Although national reconstruction, especially following periods of debacle within a nation goes beyond advocacy for genuine change in various forms and in various fields of life, as means to readjusting the population to normality, it is unarguable that Liberia, still striving thereat, needs huge capital infusion in the practical creation of such environment nationwide.

  Granted the increasing pace in infrastructural development as a direct result of the destruction caused by the past civil crisis, with Monrovia, the nation’s capital gradually taking shape, the countryside too may be slowly but surely grappling with the national thrust in improving communities, howbeit largely on individual basis, particularly the employed, with national celebrations such as Independence Day buttressing the process.

  Comparatively, individuals who may have resided or visited the countryside prior to the past civil crisis would instantly feel down-hearted upon first sight of the countryside, given the extensive damage caused by rat-tag militias who may have targeted the looting of property, amidst the loss of innocent lives. 

  Thus and precisely against this backdrop, swift interventions respectively by the Economic Community of West African States Peace Monitoring Group (ECOMOG) and the United Nations Mission in Liberia (UNMIL) have had to obtain in the last 22 years, with priority given first to the disarming and demobilization of the “illegal gun carriers.”

  Proceeding with rehabilitation and reintegration of former combatants, humanitarian assistance had remain the mainstay of donors for the Liberian population, with influx of international non-governmental organizations (INGOs) pursuing various goals in helping address the worsening plight of citizens.

Humanitarian as the phase became known until the ushering of a democratic leadership in 2005, with the local population gradually adopting modes of foreign partners by establishing like-organizations in increased number, more practical results that would have impacted the lives of communities continue to remain paramount concern in credible quarters.

  Whilst several INGOs and local NGOs appeared to have engaged in sensitizing the public in areas of upholding democratic tenets, involving human rights, rule of law, sustainable development, HIV/AIDS, etc., others, through reports, had engaged their services in the provision of basic amenities such as water, food, medical and other supplies, including agricultural inputs.

  Worth underscoring that the above activities had been given wide publicity in the media, assessment and re-assessment missions to ascertain impacts made on the lives of the population and communities, particularly rural dwellers appear discouraging, with no infrastructure left as symbol for the assistance rendered.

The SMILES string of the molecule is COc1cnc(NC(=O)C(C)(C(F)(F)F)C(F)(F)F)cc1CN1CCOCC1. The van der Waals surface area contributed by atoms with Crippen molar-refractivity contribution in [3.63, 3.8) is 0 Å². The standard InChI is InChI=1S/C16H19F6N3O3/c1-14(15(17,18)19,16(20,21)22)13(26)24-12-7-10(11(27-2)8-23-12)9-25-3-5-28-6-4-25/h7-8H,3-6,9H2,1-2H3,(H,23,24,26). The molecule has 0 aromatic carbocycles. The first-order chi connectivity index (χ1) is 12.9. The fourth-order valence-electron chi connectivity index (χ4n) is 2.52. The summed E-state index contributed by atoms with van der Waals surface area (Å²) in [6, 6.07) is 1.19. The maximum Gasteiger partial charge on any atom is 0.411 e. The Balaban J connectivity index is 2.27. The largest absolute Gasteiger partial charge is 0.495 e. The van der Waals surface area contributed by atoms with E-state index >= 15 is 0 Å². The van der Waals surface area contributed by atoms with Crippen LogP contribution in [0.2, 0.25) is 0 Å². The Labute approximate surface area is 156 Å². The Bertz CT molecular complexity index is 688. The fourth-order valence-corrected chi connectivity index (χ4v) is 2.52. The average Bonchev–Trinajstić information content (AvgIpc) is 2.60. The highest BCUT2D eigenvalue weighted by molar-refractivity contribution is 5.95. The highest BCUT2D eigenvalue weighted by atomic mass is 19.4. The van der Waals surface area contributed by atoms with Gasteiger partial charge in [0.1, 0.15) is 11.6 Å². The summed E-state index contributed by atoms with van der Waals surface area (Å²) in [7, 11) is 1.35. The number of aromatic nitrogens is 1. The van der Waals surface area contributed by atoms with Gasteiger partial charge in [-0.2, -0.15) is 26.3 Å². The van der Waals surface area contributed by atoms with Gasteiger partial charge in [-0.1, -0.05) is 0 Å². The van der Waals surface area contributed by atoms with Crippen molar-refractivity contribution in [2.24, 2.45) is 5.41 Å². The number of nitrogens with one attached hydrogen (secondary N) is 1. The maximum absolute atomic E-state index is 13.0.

The faulty scenario apparently proving reasons for “donors” that characterized the humanitarian period, during which time the Ministry of Planning and Economic Affairs became the sole governmental agency to issue operating permits, with expectation by the public that those thereat would have put into place effective monitoring and evaluation mechanisms, the democratic leadership of President Ellen Johnson Sirleaf, no wonder, has since had to be bombarded with continuing appeals from all sub-divisions for infrastructural development, reflecting that more talking and not physically setting physical examples by INGOs and local NGOs became the preoccupation.

  Resembling that of Liberia’s forestry sector during the period that witnessed the influx of concessionaires, only to have vanished in thin air following the resignation of Dr. Charles Ghankay Taylor as President of Liberia, in spite the channeling of funds from the international community to the country through the United Nations Development Programme (UNDP), the ongoing democratic mode reinforcing bilateral engagement remains quite important in ensuring prudential management that would see communities enlivened.

  Of significant notice and importance, however, remains the continuing presence of some INGOs in the country that are also supportive of the work of the local counterpart, all of which must now begin shifting from the many classroom work into the fields to leave marks for the future, especially infrastructural development.

  For example, there are very few INGOs that have noticeably redirected, if not included in their programs/projects the donation of building materials to rural dwellers in helping rebuild communities, whilst others have constructed clinics and engaged into agricultural production. Peace Winds Japan, CARITAS and Save The Children (U.K.) are just few but more is required.

  Allowing our rural dwellers to use local materials, many ghost towns and villages could measure up to the national reconstruction program since embarked upon by the leadership, though they must continue to drink from creeks and rivers, due to limited hand-dug wells, lack of public toilets even in local capitals, as well as market buildings in major towns.

  Against the backdrop of continuing fora launched by government in various regions under the canopy of Vision 2030, exercises that may not necessarily be attended by all affected members of the population but their representatives, it is timely that Internal Affairs Minister Blamo Nelson, Public Works Minister Kofi Woods rethink the proper planning or re-planning of towns and cities with some real results produced as impetus to gradually modernizing the country. 
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Meantime, the little “konko” can only be considered first step to encouraging government about their existence.